• Simon Rushby

Aria from Bach's Goldberg Variations, played by Glenn Gould

#listeneveryday 17 Feb 2021

The story goes that Count Hermann Karl von Keyserling, a powerful 18th century diplomat, suffered from insomnia and instructed one of his staff musicians - a man named Johann Gottlieb Goldberg - to play for him to help him get to sleep. Goldberg studied with J.S. Bach and mentioned this to him one day. Bach helped out by composing an Aria and 30 variations for Goldberg to play to the Count.


The Goldberg Variations, as they are known, were written in 1741 for the harpsichord, but it was a performance on piano that became for many the definitive recording of them. This was made by the young Canadian pianist Glenn Gould in 1955 and became a best seller and his breakthrough album.


Gould was a phenomenal musician as well as a unique performer. He sat very low at the piano on a chair made by his father which, as the years passed, became more and more battered and threadbare. The height at which Gould sat and the height of the piano were minutely specified, and he often hummed or sang as he played. In his early 30s he gave up performing in public and concentrated on recording and TV work.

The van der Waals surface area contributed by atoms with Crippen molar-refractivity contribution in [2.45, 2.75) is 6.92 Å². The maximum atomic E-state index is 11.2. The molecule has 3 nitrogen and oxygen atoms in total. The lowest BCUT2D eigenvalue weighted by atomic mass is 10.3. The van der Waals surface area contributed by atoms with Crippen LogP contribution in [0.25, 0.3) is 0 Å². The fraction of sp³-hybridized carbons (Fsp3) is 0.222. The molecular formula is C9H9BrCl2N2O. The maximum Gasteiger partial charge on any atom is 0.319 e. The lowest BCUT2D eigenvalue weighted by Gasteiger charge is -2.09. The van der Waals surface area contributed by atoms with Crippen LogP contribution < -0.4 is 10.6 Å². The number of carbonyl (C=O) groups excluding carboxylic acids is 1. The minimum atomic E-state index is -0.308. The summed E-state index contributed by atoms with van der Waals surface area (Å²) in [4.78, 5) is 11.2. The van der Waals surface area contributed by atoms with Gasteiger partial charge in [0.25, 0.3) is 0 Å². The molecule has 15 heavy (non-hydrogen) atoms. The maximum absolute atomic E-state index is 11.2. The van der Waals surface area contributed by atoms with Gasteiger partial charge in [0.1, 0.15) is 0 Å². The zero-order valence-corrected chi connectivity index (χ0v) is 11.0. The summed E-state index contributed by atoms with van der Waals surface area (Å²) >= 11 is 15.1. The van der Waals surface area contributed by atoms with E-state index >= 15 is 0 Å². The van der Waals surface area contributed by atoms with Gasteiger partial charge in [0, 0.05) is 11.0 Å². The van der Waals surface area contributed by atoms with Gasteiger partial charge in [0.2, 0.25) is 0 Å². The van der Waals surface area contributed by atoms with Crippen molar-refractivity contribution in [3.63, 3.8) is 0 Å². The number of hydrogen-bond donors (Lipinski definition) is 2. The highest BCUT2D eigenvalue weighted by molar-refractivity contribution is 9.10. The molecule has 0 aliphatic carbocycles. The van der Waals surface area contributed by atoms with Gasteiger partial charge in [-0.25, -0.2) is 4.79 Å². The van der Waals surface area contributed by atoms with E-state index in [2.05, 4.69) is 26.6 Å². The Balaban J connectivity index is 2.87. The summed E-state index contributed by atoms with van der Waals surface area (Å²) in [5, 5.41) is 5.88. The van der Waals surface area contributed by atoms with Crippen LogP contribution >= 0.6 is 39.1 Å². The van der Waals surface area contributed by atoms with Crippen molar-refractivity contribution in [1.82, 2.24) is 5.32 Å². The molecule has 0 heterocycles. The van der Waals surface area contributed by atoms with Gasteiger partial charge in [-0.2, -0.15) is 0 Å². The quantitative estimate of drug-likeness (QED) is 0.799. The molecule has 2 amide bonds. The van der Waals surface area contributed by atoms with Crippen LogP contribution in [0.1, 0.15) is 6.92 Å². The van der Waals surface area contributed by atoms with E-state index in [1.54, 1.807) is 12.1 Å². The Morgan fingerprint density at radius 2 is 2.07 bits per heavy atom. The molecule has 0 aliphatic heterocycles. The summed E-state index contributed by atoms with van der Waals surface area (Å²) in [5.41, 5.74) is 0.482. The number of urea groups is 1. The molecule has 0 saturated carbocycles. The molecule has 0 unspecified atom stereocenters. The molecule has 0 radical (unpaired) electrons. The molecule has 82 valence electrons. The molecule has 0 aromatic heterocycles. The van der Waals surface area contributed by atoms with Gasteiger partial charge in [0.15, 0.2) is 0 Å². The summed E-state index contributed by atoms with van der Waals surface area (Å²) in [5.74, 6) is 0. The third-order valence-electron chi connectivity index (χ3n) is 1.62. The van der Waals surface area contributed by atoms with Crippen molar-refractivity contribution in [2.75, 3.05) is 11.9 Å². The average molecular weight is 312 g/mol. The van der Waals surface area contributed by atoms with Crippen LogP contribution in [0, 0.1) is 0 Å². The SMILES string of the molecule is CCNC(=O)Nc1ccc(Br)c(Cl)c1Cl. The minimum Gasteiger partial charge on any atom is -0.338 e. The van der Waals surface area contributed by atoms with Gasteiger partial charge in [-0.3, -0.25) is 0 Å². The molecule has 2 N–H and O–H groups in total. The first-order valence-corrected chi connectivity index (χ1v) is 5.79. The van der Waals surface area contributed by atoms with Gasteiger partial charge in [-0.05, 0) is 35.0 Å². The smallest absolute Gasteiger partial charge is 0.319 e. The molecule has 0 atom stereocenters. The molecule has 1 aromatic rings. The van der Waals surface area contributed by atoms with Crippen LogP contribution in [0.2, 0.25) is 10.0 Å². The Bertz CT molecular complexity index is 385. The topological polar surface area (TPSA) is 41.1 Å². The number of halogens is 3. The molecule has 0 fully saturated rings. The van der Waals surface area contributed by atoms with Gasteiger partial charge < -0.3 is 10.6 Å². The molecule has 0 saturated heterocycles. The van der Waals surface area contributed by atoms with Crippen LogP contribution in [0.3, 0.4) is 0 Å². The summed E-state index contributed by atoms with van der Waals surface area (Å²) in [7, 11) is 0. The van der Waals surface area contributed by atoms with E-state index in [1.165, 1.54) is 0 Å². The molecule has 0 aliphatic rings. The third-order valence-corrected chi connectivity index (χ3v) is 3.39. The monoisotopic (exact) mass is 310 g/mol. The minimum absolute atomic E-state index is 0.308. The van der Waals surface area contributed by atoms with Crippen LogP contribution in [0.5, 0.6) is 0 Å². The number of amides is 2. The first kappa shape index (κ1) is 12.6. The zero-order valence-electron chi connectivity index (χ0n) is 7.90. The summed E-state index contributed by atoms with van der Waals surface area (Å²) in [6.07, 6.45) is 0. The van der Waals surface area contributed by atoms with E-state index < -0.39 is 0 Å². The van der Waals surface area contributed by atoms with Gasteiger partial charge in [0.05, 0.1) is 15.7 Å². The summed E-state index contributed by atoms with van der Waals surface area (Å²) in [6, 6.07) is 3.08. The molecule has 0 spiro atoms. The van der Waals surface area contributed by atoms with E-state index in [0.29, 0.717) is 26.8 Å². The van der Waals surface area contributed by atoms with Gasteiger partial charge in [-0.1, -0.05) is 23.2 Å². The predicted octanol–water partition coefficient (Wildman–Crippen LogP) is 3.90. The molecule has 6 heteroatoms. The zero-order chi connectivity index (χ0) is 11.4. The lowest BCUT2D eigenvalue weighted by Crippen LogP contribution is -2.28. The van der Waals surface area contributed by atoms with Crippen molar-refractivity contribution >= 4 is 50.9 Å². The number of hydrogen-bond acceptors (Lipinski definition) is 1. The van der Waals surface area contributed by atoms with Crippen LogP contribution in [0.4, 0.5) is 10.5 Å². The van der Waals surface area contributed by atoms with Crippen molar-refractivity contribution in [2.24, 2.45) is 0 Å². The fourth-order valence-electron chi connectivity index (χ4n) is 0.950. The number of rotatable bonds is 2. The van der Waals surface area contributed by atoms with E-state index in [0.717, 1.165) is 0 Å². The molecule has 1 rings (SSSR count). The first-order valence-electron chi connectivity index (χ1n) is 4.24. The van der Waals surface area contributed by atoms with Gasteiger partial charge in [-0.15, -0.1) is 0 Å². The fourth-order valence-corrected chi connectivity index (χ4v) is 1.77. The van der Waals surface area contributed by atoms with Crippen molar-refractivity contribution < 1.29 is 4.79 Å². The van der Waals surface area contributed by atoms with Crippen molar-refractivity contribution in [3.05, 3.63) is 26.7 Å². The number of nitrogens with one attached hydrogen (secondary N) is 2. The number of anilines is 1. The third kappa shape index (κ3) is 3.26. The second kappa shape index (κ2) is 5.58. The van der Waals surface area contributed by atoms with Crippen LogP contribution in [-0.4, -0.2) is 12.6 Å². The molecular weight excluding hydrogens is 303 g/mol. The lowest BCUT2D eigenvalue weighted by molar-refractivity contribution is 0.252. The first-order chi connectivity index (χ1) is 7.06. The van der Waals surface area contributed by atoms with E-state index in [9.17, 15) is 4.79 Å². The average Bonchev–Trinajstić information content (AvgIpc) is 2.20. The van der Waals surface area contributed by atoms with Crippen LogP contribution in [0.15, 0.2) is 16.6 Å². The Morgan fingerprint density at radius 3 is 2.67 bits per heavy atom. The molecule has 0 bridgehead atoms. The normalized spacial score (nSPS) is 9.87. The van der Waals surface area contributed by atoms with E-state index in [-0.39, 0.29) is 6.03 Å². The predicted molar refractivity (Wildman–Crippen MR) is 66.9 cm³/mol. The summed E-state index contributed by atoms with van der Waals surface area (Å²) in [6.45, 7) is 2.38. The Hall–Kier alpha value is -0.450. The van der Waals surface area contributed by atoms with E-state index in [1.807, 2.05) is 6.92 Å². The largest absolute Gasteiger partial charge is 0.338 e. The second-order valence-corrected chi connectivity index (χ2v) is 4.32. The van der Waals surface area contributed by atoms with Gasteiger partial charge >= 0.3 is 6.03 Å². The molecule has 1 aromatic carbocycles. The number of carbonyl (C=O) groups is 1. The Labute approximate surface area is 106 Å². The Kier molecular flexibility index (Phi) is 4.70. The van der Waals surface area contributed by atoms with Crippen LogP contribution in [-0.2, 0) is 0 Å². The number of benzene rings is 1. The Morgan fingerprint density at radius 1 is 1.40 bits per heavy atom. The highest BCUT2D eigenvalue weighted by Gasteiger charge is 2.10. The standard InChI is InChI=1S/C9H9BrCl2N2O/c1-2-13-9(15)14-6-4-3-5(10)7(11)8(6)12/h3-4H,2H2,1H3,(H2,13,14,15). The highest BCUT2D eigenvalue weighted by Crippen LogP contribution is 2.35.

The Goldberg Variations became a kind of signature work for Gould, and one of very few that he recorded twice. This video of him playing the opening Aria was made during his studio sessions for his second recording of the work, in 1981. Not long afterwards, in 1982, Glenn Gould died from a stroke at the age of 50.


More to listen to

If you compare the 1981 performance above with this one, from a 1964 TV special, you'll hear some interesting differences, particularly with Gould's chosen tempo for the Aria.






Another performance from Gould, of Bach's Art of Fugue, shows his unique approach to piano performance.



A new #listeneveryday post is published every weekday! Comment below or tweet @SimonRushby with your suggestions for future music.

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